As marketers and digital business owners, we have the unique opportunity of exercising both sides of our brain on a daily basis. By striking that strategic balance between form & function, tech & design, we’re rewarded by happier customers more willing to part with their hard earned money. The analytics tools we use (the good ones anyway) to help us accomplish this, are that same special mix of qualitative and quantitative.
So why are so many of us using crappy analytics and tools that only tell parts of the story?
Just as we’ve morphed our personal skills from creative to creative and technical, so have the top analytics tools. They’ve smerged, borged and grown from singular focused- qualitative or quantitative measurement to real-time, omnichannel, scalable, SaaS-based, all-in-one platforms. You can go back to your point monitoring solutions when your customer stays in one place (we all know internet+mobile+social=that ship has sailed). Let’s look at the application performance management category for example. Born in a world of simple network availability checks and mainframe performance analysis, it’s evolved year after year into a much closer reflection of actual customer experiences, now more aptly named digital performance management.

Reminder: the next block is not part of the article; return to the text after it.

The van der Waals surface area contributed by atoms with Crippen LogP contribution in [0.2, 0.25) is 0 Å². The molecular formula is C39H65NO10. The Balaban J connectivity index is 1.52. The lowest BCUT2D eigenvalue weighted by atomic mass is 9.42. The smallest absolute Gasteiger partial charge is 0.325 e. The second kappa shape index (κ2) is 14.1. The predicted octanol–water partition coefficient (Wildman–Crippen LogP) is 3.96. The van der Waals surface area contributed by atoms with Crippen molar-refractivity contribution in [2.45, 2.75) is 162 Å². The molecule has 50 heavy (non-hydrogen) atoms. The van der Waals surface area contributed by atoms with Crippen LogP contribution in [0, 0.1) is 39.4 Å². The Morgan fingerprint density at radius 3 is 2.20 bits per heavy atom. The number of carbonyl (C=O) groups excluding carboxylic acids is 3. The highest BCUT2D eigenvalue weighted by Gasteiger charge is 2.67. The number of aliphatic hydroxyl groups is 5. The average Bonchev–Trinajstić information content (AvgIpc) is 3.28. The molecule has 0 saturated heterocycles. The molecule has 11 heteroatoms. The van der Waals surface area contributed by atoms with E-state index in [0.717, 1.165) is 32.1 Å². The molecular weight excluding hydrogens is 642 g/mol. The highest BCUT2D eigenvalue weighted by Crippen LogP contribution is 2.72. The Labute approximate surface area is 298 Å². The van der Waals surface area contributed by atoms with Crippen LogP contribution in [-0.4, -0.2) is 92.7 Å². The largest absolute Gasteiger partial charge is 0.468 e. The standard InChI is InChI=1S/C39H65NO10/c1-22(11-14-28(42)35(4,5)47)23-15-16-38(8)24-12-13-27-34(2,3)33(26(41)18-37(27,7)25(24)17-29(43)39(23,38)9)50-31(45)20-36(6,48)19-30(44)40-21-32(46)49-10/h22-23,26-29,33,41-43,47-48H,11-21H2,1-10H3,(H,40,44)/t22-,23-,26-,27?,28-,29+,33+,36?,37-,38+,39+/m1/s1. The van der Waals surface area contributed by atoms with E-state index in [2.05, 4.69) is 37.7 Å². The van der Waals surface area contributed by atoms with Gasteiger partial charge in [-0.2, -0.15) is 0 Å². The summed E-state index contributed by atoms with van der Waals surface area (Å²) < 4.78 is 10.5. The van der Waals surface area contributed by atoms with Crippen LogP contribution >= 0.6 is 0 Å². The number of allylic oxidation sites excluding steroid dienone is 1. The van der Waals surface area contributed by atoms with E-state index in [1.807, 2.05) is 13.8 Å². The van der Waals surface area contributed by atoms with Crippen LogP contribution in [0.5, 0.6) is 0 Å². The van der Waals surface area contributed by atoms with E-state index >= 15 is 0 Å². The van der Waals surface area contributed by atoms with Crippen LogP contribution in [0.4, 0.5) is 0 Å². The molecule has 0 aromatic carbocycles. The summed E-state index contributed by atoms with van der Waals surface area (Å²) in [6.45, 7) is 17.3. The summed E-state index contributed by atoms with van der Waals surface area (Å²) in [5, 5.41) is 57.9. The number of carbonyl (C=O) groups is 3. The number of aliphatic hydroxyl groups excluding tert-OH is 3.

Can Google Analytics tell you which line of code on your site is responsible for a poor customer experience? Can monitoring social chatter in Hootsuite tell you if the person complaining is a customer, or validate it’s not PEBCAC? Do Amazon Web Services or GoDaddy availability dashboards tell you if the site is slow? Does A-B testing content or color choices tell you how users felt about their experience? As marketers and digital business owners, we have a responsibility to know the answers to these questions. We can certainly continue to use these awesome services for what they were designed for, but I’m looking forward to an evolution of the qualitative AND the quantitative to capture the real story. Imagine what we can do for the customer experience then.
Stay tuned to future posts as I make an attempt to document the further evolution of DPM in the name of the perfect qualitative and quantitative balance.